by Esteban Herrera

7 things to do today to improve your outsourcing relationship

Aug 31, 2015

How to do the difficult work of harnessing human nature for outsourcing success.

Teamwork gears workers cooperation mechanics process
Credit: Thinkstock

In my last post, I reflected on the fact that an outsourcing relationship, at its core, is a human relationship. Remembering this is critical to success. But, in addition to being “nice,” there is a lot more companies must do to make the most of their service provider relationships. My contention is that enterprise buyers unlock the most value by understanding the complex human dynamics that happen when two organizations come together to improve service delivery.

Here are seven ideas to help get you started:

1. Pick the right people to manage the service provider relationship. Ask yourself if you would put them in charge of a customer relationship. No? Next!

2. Force yourself to provide positive feedback. The individuals assigned to your account are human, and they want to please you. Study after study shows that nothing works better than positive reinforcement. I know this runs counter to what we believe about hardcore business: why should I praise someone for doing what I am paying them to do anyway? Trust me. It works — in part because service providers aren’t always sure they are doing it right. A little positive feedback not only can bolster the relationship, it can prevent unnecessary over-engineering when they “fix” something that wasn’t broken in the first place.

3. Change your mindset. You are not managing a provider. You are brokering demand and supply of a business service. This perspective will give you a more valuable role to play for your company and will make you happier at work. You are managing an outcome, yes, but you are also managing the bench for your future leadership. You don’t want to convince them they never want to work for you directly.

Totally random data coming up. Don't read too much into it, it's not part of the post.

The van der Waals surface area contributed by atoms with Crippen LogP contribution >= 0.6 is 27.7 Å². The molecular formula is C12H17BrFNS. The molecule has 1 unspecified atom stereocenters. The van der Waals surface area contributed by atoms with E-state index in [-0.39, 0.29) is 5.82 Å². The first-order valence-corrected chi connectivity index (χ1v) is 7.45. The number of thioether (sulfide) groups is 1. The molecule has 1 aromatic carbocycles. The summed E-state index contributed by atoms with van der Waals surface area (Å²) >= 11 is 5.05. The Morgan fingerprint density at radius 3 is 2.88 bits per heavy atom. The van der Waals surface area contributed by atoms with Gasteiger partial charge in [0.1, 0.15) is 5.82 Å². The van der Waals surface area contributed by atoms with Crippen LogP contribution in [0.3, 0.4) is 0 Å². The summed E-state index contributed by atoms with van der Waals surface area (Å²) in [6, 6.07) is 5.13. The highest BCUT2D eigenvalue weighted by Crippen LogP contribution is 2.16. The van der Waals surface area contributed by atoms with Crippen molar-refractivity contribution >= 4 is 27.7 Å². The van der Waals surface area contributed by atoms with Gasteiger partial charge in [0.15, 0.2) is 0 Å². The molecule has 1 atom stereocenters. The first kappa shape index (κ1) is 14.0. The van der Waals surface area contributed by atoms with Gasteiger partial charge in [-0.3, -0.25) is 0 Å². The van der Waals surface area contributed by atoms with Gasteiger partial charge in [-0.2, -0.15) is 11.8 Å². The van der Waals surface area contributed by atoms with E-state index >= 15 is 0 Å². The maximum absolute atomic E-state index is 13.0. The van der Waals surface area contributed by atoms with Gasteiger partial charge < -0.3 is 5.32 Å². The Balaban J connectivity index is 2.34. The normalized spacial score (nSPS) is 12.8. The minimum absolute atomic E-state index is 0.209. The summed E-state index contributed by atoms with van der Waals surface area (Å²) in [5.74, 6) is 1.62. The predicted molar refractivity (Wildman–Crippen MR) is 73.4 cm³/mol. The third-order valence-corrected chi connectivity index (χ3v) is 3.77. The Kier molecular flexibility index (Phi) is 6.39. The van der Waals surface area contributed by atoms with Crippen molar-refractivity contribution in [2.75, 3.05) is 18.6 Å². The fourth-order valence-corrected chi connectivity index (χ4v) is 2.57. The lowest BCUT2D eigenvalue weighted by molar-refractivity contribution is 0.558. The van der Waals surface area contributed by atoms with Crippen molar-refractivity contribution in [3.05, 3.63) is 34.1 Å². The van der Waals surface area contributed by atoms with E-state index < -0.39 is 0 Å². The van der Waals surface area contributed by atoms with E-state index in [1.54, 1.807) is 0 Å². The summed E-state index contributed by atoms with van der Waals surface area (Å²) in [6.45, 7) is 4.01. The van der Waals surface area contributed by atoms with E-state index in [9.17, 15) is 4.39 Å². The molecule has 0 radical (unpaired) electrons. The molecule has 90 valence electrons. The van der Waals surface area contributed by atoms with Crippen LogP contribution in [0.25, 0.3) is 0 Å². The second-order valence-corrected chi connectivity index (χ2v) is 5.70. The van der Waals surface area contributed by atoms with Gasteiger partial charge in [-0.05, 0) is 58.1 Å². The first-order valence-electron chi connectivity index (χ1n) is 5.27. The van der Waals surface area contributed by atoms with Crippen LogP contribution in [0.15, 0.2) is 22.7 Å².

4. Adapt. Process discipline is healthy until it becomes dogmatic. Your service provider serves hundreds of other clients. Be open to their suggestions. Also be ready to propose improvements that fit your specific needs.

5. Be kind and well-mannered. You’d be surprised at the difference it can make.

6. Be tough. Being kind is not the same as being easy. You can and should be a demanding client — not just because you are paying for a service, but because people on your outsourced team appreciate learning just as much as you do. Progress will come if you can be both demanding and kind. They are not mutually exclusive! Need inspiration? Think of a parent, boss, coach, sibling or teacher who pushed you to do your best.

7. Watch this video. It will take 10 minutes of your time, and it will change your managerial life. Clients and service providers alike have created such a rigid environment, we should not be surprised that career satisfaction is so low. Dan Pink explains clearly and humorously why everything we’ve been taught about managing teams of professionals is probably wrong, and how we can start motivating them to be great again.

Despite the fact these behaviors have nothing to do with technical or functional know-how, they can make or break an outsourcing relationship. It may be a counter-intuitive approach, but it is a human solution to a fundamentally human problem.